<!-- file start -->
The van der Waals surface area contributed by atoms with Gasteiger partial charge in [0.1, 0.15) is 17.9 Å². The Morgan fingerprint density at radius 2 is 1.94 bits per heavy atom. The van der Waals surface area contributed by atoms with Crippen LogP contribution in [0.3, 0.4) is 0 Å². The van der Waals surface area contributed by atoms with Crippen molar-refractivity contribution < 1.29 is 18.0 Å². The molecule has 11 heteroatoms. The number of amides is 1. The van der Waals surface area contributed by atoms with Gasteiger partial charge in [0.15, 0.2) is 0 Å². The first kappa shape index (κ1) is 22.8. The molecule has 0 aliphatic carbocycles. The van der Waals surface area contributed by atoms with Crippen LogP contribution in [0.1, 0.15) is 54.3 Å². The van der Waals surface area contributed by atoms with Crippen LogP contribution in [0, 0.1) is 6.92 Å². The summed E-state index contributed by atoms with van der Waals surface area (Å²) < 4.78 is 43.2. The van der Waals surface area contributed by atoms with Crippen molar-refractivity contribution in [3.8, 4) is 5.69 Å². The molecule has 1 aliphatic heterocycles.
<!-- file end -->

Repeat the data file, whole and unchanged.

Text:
The van der Waals surface area contributed by atoms with Gasteiger partial charge in [0.1, 0.15) is 17.9 Å². The Morgan fingerprint density at radius 2 is 1.94 bits per heavy atom. The van der Waals surface area contributed by atoms with Crippen LogP contribution in [0.3, 0.4) is 0 Å². The van der Waals surface area contributed by atoms with Crippen molar-refractivity contribution < 1.29 is 18.0 Å². The molecule has 11 heteroatoms. The number of amides is 1. The van der Waals surface area contributed by atoms with Gasteiger partial charge in [0.15, 0.2) is 0 Å². The first kappa shape index (κ1) is 22.8. The molecule has 0 aliphatic carbocycles. The van der Waals surface area contributed by atoms with Crippen LogP contribution in [0.1, 0.15) is 54.3 Å². The van der Waals surface area contributed by atoms with Crippen LogP contribution in [0, 0.1) is 6.92 Å². The summed E-state index contributed by atoms with van der Waals surface area (Å²) < 4.78 is 43.2. The van der Waals surface area contributed by atoms with Crippen molar-refractivity contribution in [3.8, 4) is 5.69 Å². The molecule has 1 aliphatic heterocycles.